Is It Difficult to be Vegan at Williston?


The Xinjiang province in China.

Growing up Buddhist, my parents have always emphasized taking a stand against animal cruelty. But after watching “What the Health” on Netflix, I learned the true detrimental effects of meat production and consumption.

I decided to join Linda Askenazi Mochon ’21 and Sophie Gontow Calderon ’21 to navigate the dining hall in a new way, to try the vegan diet for at least a week.

According to the National Health Service, a vegan diet contains only plants (such as vegetables, grains, nuts and fruits) and foods made from plants.

Research has linked vegan diets with lower blood pressure and cholesterol, lower rates of heart disease, type 2 diabetes, and some types of cancer, according to Vegan Society.

“This is easy,” I told myself. “I just have to cut the meat portion of my diet.” But I proved myself wrong as soon as I walked into the dining hall for lunch on day one.

My options were extremely limited. On a typical day, I eat rice with some type of meat and add chicken to my salad. However, eating vegan restricted me to rice, broccoli, and green beans.

On day one, Sunday, November 2, I was hungry. My body was accustomed to eating more food than it needed and it protested this light diet strongly.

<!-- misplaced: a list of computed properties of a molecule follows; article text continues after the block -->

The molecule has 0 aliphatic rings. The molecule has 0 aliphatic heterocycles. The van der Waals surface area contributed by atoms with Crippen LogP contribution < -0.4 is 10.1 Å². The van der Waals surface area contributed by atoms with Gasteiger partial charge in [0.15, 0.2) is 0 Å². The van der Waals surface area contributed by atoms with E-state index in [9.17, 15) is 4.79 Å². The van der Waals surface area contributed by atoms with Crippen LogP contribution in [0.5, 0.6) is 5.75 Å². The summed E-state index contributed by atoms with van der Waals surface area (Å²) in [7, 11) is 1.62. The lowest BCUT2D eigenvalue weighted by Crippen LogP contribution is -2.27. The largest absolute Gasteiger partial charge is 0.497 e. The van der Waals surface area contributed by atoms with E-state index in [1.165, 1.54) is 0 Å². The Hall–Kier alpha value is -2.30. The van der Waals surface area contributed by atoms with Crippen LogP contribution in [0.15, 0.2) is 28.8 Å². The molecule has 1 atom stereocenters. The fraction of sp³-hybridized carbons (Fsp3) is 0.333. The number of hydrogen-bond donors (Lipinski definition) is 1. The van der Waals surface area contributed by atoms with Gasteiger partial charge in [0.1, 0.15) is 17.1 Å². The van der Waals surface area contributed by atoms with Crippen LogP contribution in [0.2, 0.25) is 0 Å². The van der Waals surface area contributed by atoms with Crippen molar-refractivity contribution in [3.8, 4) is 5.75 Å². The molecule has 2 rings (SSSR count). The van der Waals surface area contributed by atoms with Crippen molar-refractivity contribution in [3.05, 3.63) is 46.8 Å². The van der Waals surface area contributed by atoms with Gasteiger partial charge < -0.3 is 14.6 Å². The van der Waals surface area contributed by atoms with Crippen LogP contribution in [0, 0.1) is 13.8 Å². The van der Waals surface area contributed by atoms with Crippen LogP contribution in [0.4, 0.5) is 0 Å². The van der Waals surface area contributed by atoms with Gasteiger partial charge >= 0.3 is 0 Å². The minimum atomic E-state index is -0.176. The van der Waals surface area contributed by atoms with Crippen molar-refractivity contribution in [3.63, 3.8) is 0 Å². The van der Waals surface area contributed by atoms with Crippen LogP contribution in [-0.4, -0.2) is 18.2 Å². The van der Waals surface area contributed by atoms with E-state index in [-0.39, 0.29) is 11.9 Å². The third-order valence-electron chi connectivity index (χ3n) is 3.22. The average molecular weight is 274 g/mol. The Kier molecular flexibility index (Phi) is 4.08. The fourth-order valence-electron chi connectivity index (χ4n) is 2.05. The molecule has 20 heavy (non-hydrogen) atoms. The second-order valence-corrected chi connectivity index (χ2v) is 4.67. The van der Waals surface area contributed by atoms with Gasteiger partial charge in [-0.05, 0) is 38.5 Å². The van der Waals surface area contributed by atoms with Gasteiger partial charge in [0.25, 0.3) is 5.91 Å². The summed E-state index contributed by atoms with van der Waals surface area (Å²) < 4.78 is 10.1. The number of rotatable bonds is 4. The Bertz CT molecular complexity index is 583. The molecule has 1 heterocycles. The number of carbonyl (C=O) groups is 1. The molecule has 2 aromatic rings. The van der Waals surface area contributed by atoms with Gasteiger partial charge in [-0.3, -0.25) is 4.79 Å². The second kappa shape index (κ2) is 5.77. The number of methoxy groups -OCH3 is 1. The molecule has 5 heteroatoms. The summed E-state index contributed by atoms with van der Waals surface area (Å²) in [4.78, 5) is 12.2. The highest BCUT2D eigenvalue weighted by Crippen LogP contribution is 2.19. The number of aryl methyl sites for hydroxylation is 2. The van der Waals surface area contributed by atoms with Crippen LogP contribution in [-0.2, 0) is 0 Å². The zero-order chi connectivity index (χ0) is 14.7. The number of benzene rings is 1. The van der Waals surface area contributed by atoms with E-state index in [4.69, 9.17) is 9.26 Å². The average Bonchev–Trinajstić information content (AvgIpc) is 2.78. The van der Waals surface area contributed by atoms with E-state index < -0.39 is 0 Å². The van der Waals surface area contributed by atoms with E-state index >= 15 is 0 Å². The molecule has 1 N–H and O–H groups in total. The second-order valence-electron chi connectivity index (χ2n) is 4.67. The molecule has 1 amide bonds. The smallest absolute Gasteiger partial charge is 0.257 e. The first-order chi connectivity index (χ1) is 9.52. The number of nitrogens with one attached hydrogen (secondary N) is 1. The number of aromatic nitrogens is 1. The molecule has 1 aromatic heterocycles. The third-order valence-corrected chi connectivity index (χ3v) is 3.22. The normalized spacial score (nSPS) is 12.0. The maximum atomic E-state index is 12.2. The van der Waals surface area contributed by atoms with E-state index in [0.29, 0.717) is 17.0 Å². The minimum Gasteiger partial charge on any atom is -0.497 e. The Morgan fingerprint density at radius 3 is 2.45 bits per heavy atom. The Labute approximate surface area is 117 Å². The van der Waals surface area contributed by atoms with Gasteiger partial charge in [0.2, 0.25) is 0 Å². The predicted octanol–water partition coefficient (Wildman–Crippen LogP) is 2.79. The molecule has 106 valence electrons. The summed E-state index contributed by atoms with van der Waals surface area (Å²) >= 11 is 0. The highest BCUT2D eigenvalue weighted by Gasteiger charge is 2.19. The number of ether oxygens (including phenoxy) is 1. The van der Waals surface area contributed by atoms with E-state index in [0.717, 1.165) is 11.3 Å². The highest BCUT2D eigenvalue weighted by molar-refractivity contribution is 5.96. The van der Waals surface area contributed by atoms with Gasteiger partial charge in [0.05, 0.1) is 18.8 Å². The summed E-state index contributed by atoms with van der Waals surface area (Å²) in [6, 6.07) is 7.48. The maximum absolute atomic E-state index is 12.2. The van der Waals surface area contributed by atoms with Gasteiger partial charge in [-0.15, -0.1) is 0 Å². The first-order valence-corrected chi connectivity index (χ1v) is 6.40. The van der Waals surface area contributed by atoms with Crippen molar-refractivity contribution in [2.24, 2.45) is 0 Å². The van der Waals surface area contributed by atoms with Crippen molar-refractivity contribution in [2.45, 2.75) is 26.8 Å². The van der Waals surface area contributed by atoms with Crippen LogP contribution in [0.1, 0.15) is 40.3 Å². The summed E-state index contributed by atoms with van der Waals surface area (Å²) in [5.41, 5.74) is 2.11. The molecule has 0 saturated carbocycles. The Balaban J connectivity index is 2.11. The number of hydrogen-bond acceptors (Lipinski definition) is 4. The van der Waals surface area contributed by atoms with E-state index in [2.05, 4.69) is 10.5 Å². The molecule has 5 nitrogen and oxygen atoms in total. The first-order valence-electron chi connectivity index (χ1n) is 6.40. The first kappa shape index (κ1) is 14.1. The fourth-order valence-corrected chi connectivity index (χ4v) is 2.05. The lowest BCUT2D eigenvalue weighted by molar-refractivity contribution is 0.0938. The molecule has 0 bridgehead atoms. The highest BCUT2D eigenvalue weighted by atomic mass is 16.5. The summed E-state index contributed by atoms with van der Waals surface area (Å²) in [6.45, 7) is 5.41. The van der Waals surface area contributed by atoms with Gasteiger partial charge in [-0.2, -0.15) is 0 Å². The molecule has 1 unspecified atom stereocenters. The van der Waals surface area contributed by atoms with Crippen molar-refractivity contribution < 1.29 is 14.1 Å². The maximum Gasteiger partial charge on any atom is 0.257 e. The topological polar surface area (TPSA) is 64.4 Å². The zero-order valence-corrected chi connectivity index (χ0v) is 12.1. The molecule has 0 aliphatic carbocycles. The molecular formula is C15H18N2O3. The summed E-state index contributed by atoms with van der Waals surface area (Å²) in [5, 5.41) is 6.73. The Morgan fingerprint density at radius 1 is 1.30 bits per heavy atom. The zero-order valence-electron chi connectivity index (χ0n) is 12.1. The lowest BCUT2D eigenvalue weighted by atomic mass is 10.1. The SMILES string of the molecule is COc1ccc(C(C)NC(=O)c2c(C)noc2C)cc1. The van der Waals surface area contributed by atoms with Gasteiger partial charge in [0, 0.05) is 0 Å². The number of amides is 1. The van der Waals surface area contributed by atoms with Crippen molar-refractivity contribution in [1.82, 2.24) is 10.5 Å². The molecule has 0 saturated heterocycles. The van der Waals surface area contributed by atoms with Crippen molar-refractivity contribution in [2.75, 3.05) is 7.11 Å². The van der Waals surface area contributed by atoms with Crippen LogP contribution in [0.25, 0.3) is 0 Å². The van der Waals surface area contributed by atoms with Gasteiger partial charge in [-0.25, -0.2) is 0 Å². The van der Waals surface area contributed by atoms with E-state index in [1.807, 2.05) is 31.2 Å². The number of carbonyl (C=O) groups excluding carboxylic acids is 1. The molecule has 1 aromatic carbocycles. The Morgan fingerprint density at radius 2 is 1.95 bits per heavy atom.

Linda spoke about the limited options provided by the dining hall for someone following a vegan diet.

“I don’t think there are enough options for vegans,” she said. “Especially during breakfast, since eggs, bacon, sausage and yogurt are the main options.”

Along with the health, ethical, and environmental benefits, Linda chose to go vegan for a week partly, she said, as a tradition to connect with friends back in Mexico.

“It’s a way to connect myself with my friends that are far away,” she said. “My two best friends are following the vegan diet too, and [we are] staying connected through a similar experience.”

Linda expressed some specific psychological challenges in adopting the new diet.

“It’s a brain thing when you are restricted to eat something, your brain automatically craves that particular food,” she said.

Midway through her vegan week, Linda established that this is only going to be a once a year tradition with her friends.

“I do respect vegans,” she said, “but I’d rather do it for fun and learn from the experience.”

The Willistonian spoke with Sophie Calderon ’21 about the high and low tides of her vegan week.

“It was hard watching people eat dessert,” she said. “Otherwise, it was fine, I ate rice and pasta mostly.”

On Sunday, November 9, Sophie’s vegan week ended. She said she won’t continue to eat vegan, but restricting her diet for the week helped her understand the benefits.

I, personally, won’t go vegan again. The options are severely limited. And I wouldn’t be able to eat ice cream.